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The possible future location of the London based European Banking Authority post-Brexit was discussed at a hearing of the European Parliament’s Economic and Monetary Affairs committee attended by the three heads of the European Supervisory Authorities. During the hearing MEPs also raised questions about the quality of bank stress tests and the prospects for legislation on packaged retail and insurance-based investment products (PRIIPs).

The Chairman of the European Banking Authority, Andrea Enria, called for a swift decision on the relocation of the Banking Authority following the Brexit vote. Mr. Enria said a decision should be made “within a relatively short time frame” as the uncertainty surrounding its future location was raising “significant concerns among the staff.”

EBA’s work post-Brexit

The chair of the EBA pledged that the decision-making process at the agency would not be disrupted in the wake of Brexit, but noted that at a recent away day some staff members had raised questions about the role of UK representatives and the status of their votes closer to the date of Britain’s withdrawal from the European Union.  The European Council and the European Parliament must now decide on the EBA’s new home.

Despite the UK’s vote to leave the EU, progress must continue on the Capital Markets Union, stressed Steven Maijoor, Chairman of the European Securities and Markets Authority (ESMA). “Whether there are 27 or 28 members, there should be no pause at all.  It is important to move forward,” he said.

Differences over Priips

The EIOPA Chair, Gabriel Bernardino, also expressed optimism for the future of the legislation on PRIIPs. Earlier this month, the European Parliament rejected the regulatory technical standards (RTS) related to PRIIPs and sent the proposals back to the European Commission for revision, but Bernardino said he believed those differences could be overcome.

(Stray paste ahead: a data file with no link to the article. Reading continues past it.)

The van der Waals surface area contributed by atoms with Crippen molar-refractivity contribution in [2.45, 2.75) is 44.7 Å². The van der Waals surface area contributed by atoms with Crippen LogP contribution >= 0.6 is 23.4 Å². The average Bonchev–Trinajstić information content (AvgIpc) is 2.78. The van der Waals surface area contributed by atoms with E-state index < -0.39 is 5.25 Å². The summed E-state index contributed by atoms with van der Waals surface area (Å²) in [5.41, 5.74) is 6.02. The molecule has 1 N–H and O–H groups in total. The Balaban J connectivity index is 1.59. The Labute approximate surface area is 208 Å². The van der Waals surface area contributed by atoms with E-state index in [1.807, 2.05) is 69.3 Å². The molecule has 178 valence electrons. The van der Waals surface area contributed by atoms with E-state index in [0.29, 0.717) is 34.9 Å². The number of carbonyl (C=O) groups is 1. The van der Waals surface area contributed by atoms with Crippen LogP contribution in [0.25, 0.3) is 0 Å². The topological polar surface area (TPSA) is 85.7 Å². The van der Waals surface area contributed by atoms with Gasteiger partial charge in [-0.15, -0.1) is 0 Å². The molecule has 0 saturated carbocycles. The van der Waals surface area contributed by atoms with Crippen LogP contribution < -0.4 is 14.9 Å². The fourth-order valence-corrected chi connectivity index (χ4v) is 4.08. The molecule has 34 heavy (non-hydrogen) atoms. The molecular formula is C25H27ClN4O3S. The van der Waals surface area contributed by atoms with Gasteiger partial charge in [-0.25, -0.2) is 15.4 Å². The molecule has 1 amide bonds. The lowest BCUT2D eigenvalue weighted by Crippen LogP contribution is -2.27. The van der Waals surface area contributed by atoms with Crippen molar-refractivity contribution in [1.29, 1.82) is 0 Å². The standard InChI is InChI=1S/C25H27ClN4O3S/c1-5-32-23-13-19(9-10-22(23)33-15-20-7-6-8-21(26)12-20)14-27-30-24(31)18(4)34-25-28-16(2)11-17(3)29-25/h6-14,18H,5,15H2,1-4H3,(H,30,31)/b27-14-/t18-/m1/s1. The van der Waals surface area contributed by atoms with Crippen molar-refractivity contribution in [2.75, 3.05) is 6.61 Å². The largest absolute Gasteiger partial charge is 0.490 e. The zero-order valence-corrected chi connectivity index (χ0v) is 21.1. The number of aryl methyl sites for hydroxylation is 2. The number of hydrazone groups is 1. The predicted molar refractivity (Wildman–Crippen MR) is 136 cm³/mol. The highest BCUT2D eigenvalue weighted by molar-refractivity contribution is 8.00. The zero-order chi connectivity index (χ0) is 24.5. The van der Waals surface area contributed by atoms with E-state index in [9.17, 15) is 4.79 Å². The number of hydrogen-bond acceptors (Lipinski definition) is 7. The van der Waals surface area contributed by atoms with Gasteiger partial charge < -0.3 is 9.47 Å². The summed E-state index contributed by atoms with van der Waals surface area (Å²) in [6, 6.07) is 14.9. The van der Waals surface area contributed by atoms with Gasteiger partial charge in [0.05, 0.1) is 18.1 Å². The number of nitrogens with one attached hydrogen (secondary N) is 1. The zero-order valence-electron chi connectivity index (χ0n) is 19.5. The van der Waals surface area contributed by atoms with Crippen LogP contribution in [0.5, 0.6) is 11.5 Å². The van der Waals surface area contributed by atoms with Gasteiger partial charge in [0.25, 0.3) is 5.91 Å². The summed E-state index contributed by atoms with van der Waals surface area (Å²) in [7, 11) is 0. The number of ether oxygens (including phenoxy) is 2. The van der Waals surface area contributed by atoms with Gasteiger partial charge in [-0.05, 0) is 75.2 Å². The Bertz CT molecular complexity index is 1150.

“We believe that the work that we have been developing in joint committee guidance (...) can be of great help to adjust and clarify some provisions of the RTS to overcome those concerns [of the European Parliament],” he said.

Stressing the bank stress tests

Andrea Enria also rejected criticisms of the EBA’s stress tests for European Banks in the face of claims by US academics that they vastly underestimate the capital shortfalls among the 51 EBA-tested banks. He said the robustness of the tests depended on how high the regulators selected to set the bar.

“If you want to set the bar higher, then you have to raise the leverage ratio, but I believe [the EBA stress tests] strikes the right balance between safety and the encouragement to lend.